Photomask for wafer fab: A look at the industry’s structure

(September 17, 2010) — Using Michael Porter’s "The 5 competitive forces that shape strategy" as a template, Franklin Kalk, CTO of Toppan Photomasks, examined the photomask industry structure and how it determines industry profitability. Porter’s five forces are 1) the threat of new entrants (that is, other firms entering the market to compete against the incumbents), 2) the bargaining power of suppliers, 3) the bargaining power of customers, 4) the threat of substitutes (that is, products that might replace photomasks), and 5) the rivalry among the existing firms in the lithography industry.

Kalk spoke with senior technical editor Debra Vogler in-depth about the photomask industry. Get the full interview in this podcast, "Franklin Kalk, Toppan, goes in-depth into lithography market" Play Now or Download

It’s useful to quote what I think is Porter’s most important statement: “Industry structure drives competition and profitability, not whether an industry is emerging or mature, high tech or low tech, regulated or unregulated.”  His point is that we manage our own destiny by how we structure our business. I find it instructive to segment the mask industry into captive and merchant manufacturers, with consideration also given to what we call virtual captives, that is, manufacturers that are joint ventures between merchants and their customers (one example of this is the AMTC, a JV between GLOBALFOUNDRIES and Toppan Photomasks).


The 5 competitive forces for mask manufacturers

Competitive force

Threat to captives

            Threat to merchants


Threat of new entrants

Low. Very large financial and technical barriers.


Threat of substitutes

Low. NIL: integration barrier
BDW: could help business at low wafer volumes.


Bargaining power of suppliers

Moderate. Captives are part of large semiconductor companies.

Moderate. Virtual captive model can provide volume leverage.

(Small market leads to near monopolies in two areas.)


Bargaining power of buyers

Low. Buyers have no choice.

High. Multiple mask firms compete for the same customers.


Rivalry among competitors

Low. Demand-based, not technology-based, outsourcing.

High. Low product differentiation.

(Increasing high-end market; shrinking low-end market.)

A brief assessment of Porter’s five forces for captive and merchant mask manufacturers is given in the attached chart. For both captives and merchants, the threat of new entrants into the market is low.  A couple DRAM manufacturers established captive operations within the past 15 years, but the financial and technical barriers to entry are considerable.

Likewise, the threat of substitute products is low. Some people point to electron beam direct write (EBDW) as a potential competitor to masks, but as we’ve said for the past 5 years, EBDW would actually benefit the mask industry because it would increase tapeout activity by making low wafer volume designs affordable to manufacture. So it isn’t a substitute at all; it’s complementary.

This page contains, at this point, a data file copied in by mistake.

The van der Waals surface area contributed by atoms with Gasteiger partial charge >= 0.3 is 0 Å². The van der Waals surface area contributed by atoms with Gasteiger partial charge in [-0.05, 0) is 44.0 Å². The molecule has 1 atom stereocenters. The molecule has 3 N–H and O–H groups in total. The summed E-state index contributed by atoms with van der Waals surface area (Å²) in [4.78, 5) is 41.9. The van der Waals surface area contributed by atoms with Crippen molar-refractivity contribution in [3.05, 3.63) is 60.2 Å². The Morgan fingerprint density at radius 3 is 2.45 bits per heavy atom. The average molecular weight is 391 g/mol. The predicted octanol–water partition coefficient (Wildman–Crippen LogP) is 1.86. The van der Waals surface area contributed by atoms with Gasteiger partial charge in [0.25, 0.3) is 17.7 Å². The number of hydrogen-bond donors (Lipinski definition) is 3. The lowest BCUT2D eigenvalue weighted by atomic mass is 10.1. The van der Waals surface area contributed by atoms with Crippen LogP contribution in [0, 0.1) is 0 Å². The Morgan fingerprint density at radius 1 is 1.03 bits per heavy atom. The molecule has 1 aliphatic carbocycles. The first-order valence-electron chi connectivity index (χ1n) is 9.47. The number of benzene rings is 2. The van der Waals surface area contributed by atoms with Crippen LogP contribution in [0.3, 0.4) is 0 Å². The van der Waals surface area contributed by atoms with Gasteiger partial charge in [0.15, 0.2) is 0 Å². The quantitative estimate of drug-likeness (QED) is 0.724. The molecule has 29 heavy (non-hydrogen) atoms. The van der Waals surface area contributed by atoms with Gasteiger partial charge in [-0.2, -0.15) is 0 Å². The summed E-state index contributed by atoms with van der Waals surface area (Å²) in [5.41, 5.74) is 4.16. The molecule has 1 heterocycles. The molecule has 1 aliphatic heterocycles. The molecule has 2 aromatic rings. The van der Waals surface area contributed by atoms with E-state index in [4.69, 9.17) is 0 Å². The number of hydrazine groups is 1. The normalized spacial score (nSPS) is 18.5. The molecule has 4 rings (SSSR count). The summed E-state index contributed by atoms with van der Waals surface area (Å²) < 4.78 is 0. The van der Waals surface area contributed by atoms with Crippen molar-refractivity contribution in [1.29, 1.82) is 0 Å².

The bargaining power of suppliers is moderate for both captives and merchants. Because the mask market size is modest, the supply chain has few companies, and each supply chain segment has a dominant supplier. However, captive mask manufacturers are owned by companies that usually purchase other products from those suppliers, so supplier power is not as strong as one might think. Similarly, the establishment of the virtual captive JV model improves purchasing power for the merchant mask manufacturer by making it part of a larger partnership.

Bargaining power of buyers (i.e., customers) is low in the case of the captive mask manufacturers because the captive business model makes the internal mask shop the first, and maybe the only, choice for masks. Likewise, captives don’t have rivalries with competitors because semiconductor companies with captive shops outsource mask purchases mainly to access capacity, not to access technology.

On the other hand, merchant mask manufacturers are faced with strong buyer bargaining power.  This is especially true for standard and mature products, where several merchant mask firms compete for the same customers. At the leading edge, where the virtual captive JV model is often employed, or where a semiconductor company might choose to work with a single merchant on new product and process technologies, buyer bargaining power may be more modest.

And finally, rivalry among the merchants is intense because they all have access to the same equipment and materials. So one success factor is product differentiation, usually by entering other markets. Some IC mask merchants also provide masks to the flat panel display industry.  Others have broadened their market footprints by more closely associating themselves with design services.

Franklin Kalk, CTO of Toppan Photomasks, may be contacted via Read more of Kalk’s recent comments, from the SPIE Advanced Lithography Conference.

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